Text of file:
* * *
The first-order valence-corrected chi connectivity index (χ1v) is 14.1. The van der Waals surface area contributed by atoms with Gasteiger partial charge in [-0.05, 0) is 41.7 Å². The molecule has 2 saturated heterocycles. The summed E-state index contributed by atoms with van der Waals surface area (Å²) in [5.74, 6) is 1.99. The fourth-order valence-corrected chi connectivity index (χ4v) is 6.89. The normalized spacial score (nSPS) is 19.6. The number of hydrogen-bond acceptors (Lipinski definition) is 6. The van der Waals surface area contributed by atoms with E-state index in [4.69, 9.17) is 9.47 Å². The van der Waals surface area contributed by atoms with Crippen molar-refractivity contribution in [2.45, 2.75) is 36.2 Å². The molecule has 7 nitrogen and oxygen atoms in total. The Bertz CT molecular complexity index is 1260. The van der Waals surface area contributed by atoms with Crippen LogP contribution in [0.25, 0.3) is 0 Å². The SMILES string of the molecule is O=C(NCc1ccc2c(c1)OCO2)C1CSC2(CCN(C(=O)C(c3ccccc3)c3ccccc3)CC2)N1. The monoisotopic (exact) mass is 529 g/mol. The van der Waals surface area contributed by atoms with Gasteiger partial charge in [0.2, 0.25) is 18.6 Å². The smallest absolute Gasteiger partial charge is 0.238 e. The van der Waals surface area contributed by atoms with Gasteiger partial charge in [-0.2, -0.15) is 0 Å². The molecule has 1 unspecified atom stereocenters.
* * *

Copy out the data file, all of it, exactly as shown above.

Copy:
The first-order valence-corrected chi connectivity index (χ1v) is 14.1. The van der Waals surface area contributed by atoms with Gasteiger partial charge in [-0.05, 0) is 41.7 Å². The molecule has 2 saturated heterocycles. The summed E-state index contributed by atoms with van der Waals surface area (Å²) in [5.74, 6) is 1.99. The fourth-order valence-corrected chi connectivity index (χ4v) is 6.89. The normalized spacial score (nSPS) is 19.6. The number of hydrogen-bond acceptors (Lipinski definition) is 6. The van der Waals surface area contributed by atoms with E-state index in [4.69, 9.17) is 9.47 Å². The van der Waals surface area contributed by atoms with Crippen molar-refractivity contribution in [2.45, 2.75) is 36.2 Å². The molecule has 7 nitrogen and oxygen atoms in total. The Bertz CT molecular complexity index is 1260. The van der Waals surface area contributed by atoms with Crippen LogP contribution in [0.25, 0.3) is 0 Å². The SMILES string of the molecule is O=C(NCc1ccc2c(c1)OCO2)C1CSC2(CCN(C(=O)C(c3ccccc3)c3ccccc3)CC2)N1. The monoisotopic (exact) mass is 529 g/mol. The van der Waals surface area contributed by atoms with Gasteiger partial charge in [0.2, 0.25) is 18.6 Å². The smallest absolute Gasteiger partial charge is 0.238 e. The van der Waals surface area contributed by atoms with Gasteiger partial charge in [-0.2, -0.15) is 0 Å². The molecule has 1 unspecified atom stereocenters.